Beth Rickers is the veteran in the newspaper staff with 25 years as the Daily Globe's Features Editor. Interests include cooking, traveling and beer tasting and making with her home-brewing husband, Bryan. She writes an Area Voices blog called Lagniappe, which is a Creole term that means "a little something extra." It can be found at http://lagniappe.areavoices.com/.
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LUVERNE -- Although it was more than 60 years ago, Evelyn Satre Cox still remembers deciding to serve her country during World War II. She was working as an assistant librarian at the Illinois Institute of Technology at the time. "Gertrude Smith (a friend) and I were living in Chicago -- enjoying all the benefits of knowing the right people," she recalled in a written biography. "Because of the war, rationing of many products was in effect, and we had all the sugar, cigarettes, gasoline and shoes that we wanted. ...
WORTHINGTON -- Albania, Bolivia, Cameroon, Dominican Republic, Estonia, Fiji, Guyana, Haiti ... Those are just a few of the places where shoebox gifts collected in this area could end up as part of this year's Operation Christmas Child.
WORTHINGTON -- Imagine living with constant swelling in arms or legs, limiting the ability to move freely and causing constant discomfort. Such is the plight of a person with lymphedema, an abnormal buildup of fluid that develops when lymph vessels or lymph nodes are missing, impaired, damaged or removed. There is no cure for lymphedema, but it can be treated and controlled. Beth Wiertzema-White, an occupational therapist at Worthington Regional Hospital, recently became a certified lymphedema therapist after completing an intensive course of study in the Twin Cities.
WORTHINGTON -- Shelley Cords-Swanson has retired from teaching in the geography department at Minnesota State University, but her primary subject matter -- cartography -- is still woven into the day-to-day fabric of her life. Cartography -- the art and technique of maps -- is incorporated into her textile creations. "I wanted to spend time doing my artwork," she explained about her decision to leave the education field.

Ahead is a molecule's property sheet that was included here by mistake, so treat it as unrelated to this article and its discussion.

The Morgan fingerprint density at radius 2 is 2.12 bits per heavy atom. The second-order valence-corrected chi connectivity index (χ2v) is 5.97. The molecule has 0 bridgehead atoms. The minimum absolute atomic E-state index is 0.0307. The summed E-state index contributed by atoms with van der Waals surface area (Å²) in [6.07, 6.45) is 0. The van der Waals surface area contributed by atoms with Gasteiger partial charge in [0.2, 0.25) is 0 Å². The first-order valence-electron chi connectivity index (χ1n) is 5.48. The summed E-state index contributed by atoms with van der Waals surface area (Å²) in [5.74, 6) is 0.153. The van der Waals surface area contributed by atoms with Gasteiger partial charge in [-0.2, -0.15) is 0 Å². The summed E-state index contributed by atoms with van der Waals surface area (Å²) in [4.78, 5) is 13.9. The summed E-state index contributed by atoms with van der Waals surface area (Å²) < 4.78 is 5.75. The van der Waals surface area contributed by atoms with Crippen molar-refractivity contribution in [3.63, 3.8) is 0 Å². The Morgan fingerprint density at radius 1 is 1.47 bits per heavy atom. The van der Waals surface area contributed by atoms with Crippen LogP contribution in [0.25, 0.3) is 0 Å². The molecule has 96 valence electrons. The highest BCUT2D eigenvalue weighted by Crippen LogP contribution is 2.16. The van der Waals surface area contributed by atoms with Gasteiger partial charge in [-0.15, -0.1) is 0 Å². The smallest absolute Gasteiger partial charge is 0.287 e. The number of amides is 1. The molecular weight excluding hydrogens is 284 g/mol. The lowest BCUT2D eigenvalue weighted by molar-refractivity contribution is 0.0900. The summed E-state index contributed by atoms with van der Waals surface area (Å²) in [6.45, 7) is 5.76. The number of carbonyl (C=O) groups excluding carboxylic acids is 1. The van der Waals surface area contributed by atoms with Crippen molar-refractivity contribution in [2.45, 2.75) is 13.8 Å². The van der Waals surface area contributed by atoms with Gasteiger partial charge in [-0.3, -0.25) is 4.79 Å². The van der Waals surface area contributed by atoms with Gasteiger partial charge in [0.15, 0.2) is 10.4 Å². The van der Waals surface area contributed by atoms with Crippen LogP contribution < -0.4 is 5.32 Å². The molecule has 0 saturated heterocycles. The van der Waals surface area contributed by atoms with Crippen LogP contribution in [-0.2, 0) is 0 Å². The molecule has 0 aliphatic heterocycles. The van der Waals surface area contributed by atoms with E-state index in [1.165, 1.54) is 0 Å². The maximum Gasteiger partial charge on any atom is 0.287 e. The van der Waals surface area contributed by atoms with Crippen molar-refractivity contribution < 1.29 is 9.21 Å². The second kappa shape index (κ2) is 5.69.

WORTHINGTON -- When Armando Duarte was growing up in El Paso, Texas, his aunt used to tell him stories about angels. "She kind of made them up as she went along," he remembered. "They were folklore, about archangels, about how they help people when they need it." Those tales, along with literature he read in high school, triggered something in Armando's imagination, and the concept just wouldn't go away. "I had done some shorter stories, just wrote them down for fun," he explained.
SIBLEY, Iowa -- Clark Haken and Corky Koerselman both have fulfilling and demanding occupations. Haken is employed by Echter's Greenhouse in Sibley, satisfying his need to "dig in the dirt," and Koerselman is a junior high and high school vocal music teacher in the Sibley-Ocheyedan school district. But both men have been compelled to get involved in a unique ministry that is starting up in Sibley. Haken and Koerselman are co-directors of ATLAS of Osceola County.
GEORGE, Iowa -- When she needs to take a message or jot down a note, Agnes Kruse never has to look too far to find a writing implement. There are at least a couple thousand pencils and pens hanging around in her George home. Now 90 years old, Kruse has collected pencils, later expanding into the realm of pens, since she was in her teens. "I suppose I was about 14, 15 -- something like that," she related about her hobby's origin. "I had to do correspondence for my dad.
WORTHINGTON -- They range in age from 7 and 11. They come from Africa, from countries with some of the greatest needs -- Uganda, Kenya, South Africa, Rwanda, Nigeria, Ghana. Many of them are orphans, having lost parents to poverty and disease. But now, they are members of the African Children's Choir and have a chance to attend a school that will provide food, shelter, education and love. As part of its fall and winter tour, the African Children's Choir will perform a concert at 7 p.m. Friday at St. Mary's Catholic Church in Worthington.
LISMORE -- Gloria Wieneke has yet to meet Loretta Lynn, but she's been told it's only a matter of time before she comes face to face with the country music icon. "I hope I'll be able to not fall over" when it happens, she said. "I hope I'm able to be cordial, hope I'm able to converse with her." Performing under the name Gloria Jean, Wieneke is part of a tribute show to Lynn and has spent every weekend over the past several months singing for tips at Loretta Lynn's Ranch in Hurricane Mills, Tenn.
WORTHINGTON -- Retirement doesn't sit too well with John Berry. "I just quit teaching two years ago," related Berry, who recently turned 85. "I'm a little unhappy not doing it still. I have energy, I'm alert, and I just love to make life miserable for the students. Fifty years -- do you think that's long enough? I taught full-time for 35 years and was an adjunct professor for 15." Berry may no longer teach formally, but he continues to share his love and knowledge of art with students.